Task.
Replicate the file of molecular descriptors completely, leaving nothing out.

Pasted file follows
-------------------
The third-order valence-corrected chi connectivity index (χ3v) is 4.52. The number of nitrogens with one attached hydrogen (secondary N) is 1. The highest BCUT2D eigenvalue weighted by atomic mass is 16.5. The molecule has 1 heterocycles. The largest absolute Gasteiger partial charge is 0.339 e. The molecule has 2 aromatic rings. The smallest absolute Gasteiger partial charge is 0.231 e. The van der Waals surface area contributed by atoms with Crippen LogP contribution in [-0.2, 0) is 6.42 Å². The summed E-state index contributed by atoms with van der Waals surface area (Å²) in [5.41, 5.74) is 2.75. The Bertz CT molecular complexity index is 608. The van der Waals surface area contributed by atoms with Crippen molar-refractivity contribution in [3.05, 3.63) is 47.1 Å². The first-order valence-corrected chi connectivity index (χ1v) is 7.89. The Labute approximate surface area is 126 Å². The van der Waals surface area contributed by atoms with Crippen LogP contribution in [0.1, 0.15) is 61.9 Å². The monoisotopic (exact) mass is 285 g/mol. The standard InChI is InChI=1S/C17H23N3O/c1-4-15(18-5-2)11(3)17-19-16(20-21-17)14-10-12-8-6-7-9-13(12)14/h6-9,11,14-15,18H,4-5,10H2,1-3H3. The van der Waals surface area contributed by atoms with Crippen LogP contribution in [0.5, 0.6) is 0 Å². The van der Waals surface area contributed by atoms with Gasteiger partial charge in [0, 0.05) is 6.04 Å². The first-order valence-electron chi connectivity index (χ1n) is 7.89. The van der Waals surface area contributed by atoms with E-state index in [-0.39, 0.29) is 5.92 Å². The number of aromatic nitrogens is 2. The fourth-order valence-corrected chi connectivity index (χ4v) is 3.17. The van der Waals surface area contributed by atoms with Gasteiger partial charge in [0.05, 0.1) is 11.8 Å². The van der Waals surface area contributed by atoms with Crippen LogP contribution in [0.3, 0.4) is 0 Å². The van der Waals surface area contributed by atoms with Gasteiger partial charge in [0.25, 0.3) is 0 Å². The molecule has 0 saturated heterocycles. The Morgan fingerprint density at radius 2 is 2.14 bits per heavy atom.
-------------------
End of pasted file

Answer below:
The third-order valence-corrected chi connectivity index (χ3v) is 4.52. The number of nitrogens with one attached hydrogen (secondary N) is 1. The highest BCUT2D eigenvalue weighted by atomic mass is 16.5. The molecule has 1 heterocycles. The largest absolute Gasteiger partial charge is 0.339 e. The molecule has 2 aromatic rings. The smallest absolute Gasteiger partial charge is 0.231 e. The van der Waals surface area contributed by atoms with Crippen LogP contribution in [-0.2, 0) is 6.42 Å². The summed E-state index contributed by atoms with van der Waals surface area (Å²) in [5.41, 5.74) is 2.75. The Bertz CT molecular complexity index is 608. The van der Waals surface area contributed by atoms with Crippen molar-refractivity contribution in [3.05, 3.63) is 47.1 Å². The first-order valence-corrected chi connectivity index (χ1v) is 7.89. The Labute approximate surface area is 126 Å². The van der Waals surface area contributed by atoms with Crippen LogP contribution in [0.1, 0.15) is 61.9 Å². The monoisotopic (exact) mass is 285 g/mol. The standard InChI is InChI=1S/C17H23N3O/c1-4-15(18-5-2)11(3)17-19-16(20-21-17)14-10-12-8-6-7-9-13(12)14/h6-9,11,14-15,18H,4-5,10H2,1-3H3. The van der Waals surface area contributed by atoms with Crippen LogP contribution in [0.5, 0.6) is 0 Å². The van der Waals surface area contributed by atoms with Gasteiger partial charge in [0, 0.05) is 6.04 Å². The first-order valence-electron chi connectivity index (χ1n) is 7.89. The van der Waals surface area contributed by atoms with E-state index in [-0.39, 0.29) is 5.92 Å². The number of aromatic nitrogens is 2. The fourth-order valence-corrected chi connectivity index (χ4v) is 3.17. The van der Waals surface area contributed by atoms with Gasteiger partial charge in [0.05, 0.1) is 11.8 Å². The van der Waals surface area contributed by atoms with Crippen LogP contribution in [0.3, 0.4) is 0 Å². The van der Waals surface area contributed by atoms with Gasteiger partial charge in [0.25, 0.3) is 0 Å². The molecule has 0 saturated heterocycles. The Morgan fingerprint density at radius 2 is 2.14 bits per heavy atom.